HL Deb 02 April 1852 vol 120 cc580-3

My Lords, I now beg leave to ask the question of the noble Earl the First Lord of the Treasury, of which I have given notice—namely, whether Her Majesty's Government contemplate any change of policy with regard to the maintenance of the College of Maynooth? Your Lordships are doubtless aware that the grant to the College of Maynooth rests upon an annual vote in the Miscellaneous Estimates, for, I believe, a sum between 8,000l. and 9,000l., until the year 1845, when the annual vote was converted by Act of Parliament into a permanent charge of 26,000l. on the Consolidated Fund. That measure had its origin with a Government of which the noble Earl now at the head of Her Majesty's Government was one of the most distinguished Members; and I believe the noble Earl is the only Member of your Lordships' House, who, having been a Member of that Government, is also a Member of the present Cabinet. The subject was very maturely and very deliberately considered—the debates upon it occupying fourteen nights in the House of Commons, and five nights in your Lordships' House. On the third night of the discussion in this House, the last speaker upon the question was the noble Earl at the head of Her Majesty's Government. A noble Lord who is since deceased—the late Earl of Charleville—had stated that the Government, of which the noble Earl was a Member, would lose his confidence and support, and reminded the noble Earl opposite that he (the Earl of Charleville) was one of those who had helped to place him in power. And the noble Earl opposite, at that time sitting in this House under another title, professed the regret which Her Majesty's Ministers would feel in losing the confidence of those who had called them to power, but added that that consideration would not weigh so much on the minds of the Government as the still higher duty which they owed to their country and their God. [3 Hansard, Ixxxi. 105.] The noble Earl closed that speech—a speech which occupies ten pages of Hansard—by calling upon this House, as statesmen and as Christians, to pass that measure. I mention these circumstances in order to show to your Lordships the deep interest which was at that period felt by the noble Earl in the question of the grant to Maynooth. Under other circumstances I should have thought a question such as that of which I have given notice, a work of supererogation; and it would be so now if it were not for the distrust and suspicion which appear to pervade the public mind with regard to the uncertainty which characterises almost all the measures of the present Government. The fact is, my Lords, there seems to be a want of fixity of purpose—a want of fixed principles. There seems to be a tendency to shift off responsibility from their own shoulders to appeal to the country, and, as it were, actually to court an agitation out of doors. It is for these reasons, then, that I rise to ask the question on the present occasion. But the subject of the grant to the College of Maynooth has of late assumed another feature; and perhaps it would have been unnecessary for me to put the question if it had not been for the very ambiguous and unsatisfactory manner in which a question of similar import to that which I am now putting was answered a few days ago by a right hon. Colleague of the noble Earl—the Chancellor of the Exchequer—in an other place. What I wish to elicit from the noble Earl is some distinct acknowledgment of his policy on this question; because it appears to me that the subject of the grant to Maynooth comes within the same category as that of free trade in corn. [Laughter.] I will endeavour to explain to your Lordships in what way. They both seem to be put up before the public to be knocked down to the highest bidder; corn was to be put up to competitition between Protectionists and Free Traders, and the Maynooth grant between the Protestants and Catholics. It seems as though the friends and supporters of the noble Earl are to go to the Roman Catholic constituencies of Ireland with one set of principles; and to the Protestant constituencies of England with another. We have one statement made in one place by one Member of the Government, and another statement made in another place by another Member of the Government. Here is the Secretary for the Treasury—and what does he say upon the subject of Maynooth? I pass by free trade, with respect to which he completely throws over the noble Earl. The right hon. Gentleman's speech was made on the 1st of April to his supporters at Liverpool, and the report says—"The speaker then referred to his votes on the Maynooth grant, and his determination for the future to give his unqualified opposition to any grant to the Roman Church, whensoever, howsoever, and by whomsoever made." Now, I ask the noble Earl, is this the language of a subordinate, or an insubordinate officer of his Government? Is it a declaration which the noble Earl is prepared to support or disavow? At any rate, the uncertainty ill which the subject is involved constitutes, in my opinion, sufficient ground for me to put the question of which I have given notice—"Whether Her Majesty's Government contemplate any change of policy with regard to the maintenance of the College of Maynooth?"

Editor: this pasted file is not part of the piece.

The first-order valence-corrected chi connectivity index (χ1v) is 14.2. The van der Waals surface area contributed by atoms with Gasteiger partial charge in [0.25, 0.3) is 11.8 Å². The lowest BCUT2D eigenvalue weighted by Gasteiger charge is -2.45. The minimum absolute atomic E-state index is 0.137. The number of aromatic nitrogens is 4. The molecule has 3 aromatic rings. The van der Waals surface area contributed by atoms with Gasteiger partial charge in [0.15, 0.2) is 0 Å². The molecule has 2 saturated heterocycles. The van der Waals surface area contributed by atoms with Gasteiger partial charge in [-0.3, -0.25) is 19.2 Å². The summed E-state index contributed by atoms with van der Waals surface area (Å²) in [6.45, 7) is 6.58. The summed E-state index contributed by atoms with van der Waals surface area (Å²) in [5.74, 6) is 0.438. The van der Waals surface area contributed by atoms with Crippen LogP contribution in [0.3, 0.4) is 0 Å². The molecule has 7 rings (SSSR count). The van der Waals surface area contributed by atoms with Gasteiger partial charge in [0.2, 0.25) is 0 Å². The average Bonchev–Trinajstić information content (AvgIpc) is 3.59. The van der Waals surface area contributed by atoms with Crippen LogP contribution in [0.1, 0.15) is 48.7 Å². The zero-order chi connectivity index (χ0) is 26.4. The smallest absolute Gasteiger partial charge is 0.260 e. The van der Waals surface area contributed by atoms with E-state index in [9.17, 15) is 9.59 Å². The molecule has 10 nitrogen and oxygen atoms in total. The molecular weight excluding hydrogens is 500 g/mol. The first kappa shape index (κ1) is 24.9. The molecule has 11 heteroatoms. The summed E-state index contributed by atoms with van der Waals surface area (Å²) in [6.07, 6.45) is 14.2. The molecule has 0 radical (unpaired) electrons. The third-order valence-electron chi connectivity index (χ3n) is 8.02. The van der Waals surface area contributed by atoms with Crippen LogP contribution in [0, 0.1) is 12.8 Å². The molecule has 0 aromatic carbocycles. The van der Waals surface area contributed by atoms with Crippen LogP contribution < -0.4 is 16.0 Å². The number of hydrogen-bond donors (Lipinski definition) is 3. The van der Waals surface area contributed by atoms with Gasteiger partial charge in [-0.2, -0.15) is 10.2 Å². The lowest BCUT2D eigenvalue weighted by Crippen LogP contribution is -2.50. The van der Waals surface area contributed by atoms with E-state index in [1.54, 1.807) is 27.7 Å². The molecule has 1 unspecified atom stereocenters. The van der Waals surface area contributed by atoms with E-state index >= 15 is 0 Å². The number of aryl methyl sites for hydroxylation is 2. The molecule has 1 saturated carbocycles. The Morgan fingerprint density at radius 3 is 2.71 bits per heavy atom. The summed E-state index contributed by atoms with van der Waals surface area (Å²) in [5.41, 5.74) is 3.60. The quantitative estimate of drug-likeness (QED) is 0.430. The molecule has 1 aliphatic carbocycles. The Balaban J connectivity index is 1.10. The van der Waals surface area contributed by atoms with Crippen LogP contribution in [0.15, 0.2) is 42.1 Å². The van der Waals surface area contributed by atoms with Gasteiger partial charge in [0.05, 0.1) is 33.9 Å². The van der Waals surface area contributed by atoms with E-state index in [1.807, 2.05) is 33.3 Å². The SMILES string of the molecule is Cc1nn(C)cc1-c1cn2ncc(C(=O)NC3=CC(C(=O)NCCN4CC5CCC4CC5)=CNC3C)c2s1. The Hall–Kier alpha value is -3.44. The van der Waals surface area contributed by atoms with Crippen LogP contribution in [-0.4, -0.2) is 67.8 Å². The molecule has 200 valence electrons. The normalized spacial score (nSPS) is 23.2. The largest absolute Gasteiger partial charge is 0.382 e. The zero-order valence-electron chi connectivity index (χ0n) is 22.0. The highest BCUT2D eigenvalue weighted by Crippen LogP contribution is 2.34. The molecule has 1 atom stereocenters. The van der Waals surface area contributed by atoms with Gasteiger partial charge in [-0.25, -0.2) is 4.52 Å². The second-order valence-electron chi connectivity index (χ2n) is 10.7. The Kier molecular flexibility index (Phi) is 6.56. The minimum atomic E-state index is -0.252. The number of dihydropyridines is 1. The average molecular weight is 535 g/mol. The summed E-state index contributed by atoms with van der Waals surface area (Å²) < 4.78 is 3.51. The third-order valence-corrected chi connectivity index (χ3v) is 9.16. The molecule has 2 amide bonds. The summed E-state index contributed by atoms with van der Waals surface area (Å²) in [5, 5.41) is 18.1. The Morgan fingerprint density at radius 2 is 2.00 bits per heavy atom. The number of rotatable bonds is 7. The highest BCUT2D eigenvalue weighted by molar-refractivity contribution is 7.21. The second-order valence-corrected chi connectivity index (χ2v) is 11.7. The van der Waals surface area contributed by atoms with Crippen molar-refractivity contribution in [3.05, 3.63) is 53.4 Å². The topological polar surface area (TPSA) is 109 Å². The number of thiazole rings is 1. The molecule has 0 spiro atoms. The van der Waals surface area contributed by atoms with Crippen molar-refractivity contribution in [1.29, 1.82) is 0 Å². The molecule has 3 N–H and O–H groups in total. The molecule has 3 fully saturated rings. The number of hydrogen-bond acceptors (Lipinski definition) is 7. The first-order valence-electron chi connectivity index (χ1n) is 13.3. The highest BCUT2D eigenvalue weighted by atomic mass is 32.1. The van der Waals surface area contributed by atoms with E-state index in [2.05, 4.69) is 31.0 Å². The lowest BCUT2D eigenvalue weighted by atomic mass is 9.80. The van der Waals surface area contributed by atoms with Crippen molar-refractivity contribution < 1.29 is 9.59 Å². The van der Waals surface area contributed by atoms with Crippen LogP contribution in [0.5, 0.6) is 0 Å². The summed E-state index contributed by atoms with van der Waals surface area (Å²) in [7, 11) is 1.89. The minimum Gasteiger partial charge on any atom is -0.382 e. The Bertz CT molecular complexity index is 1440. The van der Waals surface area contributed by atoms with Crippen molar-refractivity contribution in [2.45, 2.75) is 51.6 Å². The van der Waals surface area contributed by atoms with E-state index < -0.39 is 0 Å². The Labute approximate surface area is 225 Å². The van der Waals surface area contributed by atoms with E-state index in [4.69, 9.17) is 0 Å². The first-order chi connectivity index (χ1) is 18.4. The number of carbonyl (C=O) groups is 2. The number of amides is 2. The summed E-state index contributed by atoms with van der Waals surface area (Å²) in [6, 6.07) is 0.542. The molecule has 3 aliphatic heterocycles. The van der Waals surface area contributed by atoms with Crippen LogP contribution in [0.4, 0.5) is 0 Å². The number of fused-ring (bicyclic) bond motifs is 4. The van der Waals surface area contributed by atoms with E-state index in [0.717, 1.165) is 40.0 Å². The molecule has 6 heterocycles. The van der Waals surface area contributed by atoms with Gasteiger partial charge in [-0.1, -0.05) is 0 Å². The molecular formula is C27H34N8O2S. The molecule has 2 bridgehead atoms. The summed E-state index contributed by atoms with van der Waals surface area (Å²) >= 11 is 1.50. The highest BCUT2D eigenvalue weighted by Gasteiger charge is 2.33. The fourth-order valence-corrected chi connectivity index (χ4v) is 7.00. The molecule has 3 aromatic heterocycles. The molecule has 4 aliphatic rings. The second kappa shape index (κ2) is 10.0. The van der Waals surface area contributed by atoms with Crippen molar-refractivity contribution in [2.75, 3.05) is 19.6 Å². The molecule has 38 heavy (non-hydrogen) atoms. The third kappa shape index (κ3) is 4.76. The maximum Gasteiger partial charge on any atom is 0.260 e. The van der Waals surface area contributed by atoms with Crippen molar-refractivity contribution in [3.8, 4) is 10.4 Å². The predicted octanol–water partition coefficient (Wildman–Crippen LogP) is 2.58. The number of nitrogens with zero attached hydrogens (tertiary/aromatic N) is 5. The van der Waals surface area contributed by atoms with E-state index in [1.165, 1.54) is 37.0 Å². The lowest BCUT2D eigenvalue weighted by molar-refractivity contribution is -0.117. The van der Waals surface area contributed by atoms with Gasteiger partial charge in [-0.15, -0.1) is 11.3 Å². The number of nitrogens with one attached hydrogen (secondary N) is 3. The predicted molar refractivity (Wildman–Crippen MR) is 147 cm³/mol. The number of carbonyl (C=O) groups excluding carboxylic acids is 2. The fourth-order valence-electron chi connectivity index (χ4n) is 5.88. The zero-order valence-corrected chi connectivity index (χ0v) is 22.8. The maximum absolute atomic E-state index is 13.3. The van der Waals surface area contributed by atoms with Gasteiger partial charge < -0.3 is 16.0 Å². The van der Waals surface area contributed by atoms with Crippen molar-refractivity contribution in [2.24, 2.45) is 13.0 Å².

The noble Earl will excuse me if I do not follow him in all the reasons which he has assigned to your Lordships for putting his question—if I confine myself simply to answering that question, and in stating to your Lordships that Her Majesty's Government has no present intention of proposing to Par- liament any interference with the Act which was passed for the endowment of the College of Maynooth in the year 1845. But the noble Earl must allow me to add, and I do it with great regret, that the course which has been pursued by a large body of the people and by a large body of the Roman Catholic clergy of Ireland, and the aggressive attitude which that Church has of late years assumed, has added materially to the difficulty of defending an endowment which was intended for the purpose of maintaining peace and good-will—for the purpose of binding the clergy of the Church of Rome to the State by the ties of gratitude for material assistance afforded, of gratitude for goodwill shown, and binding them by the ties of loyalty, contentment, and peacefulness.

House adjourned to Monday next.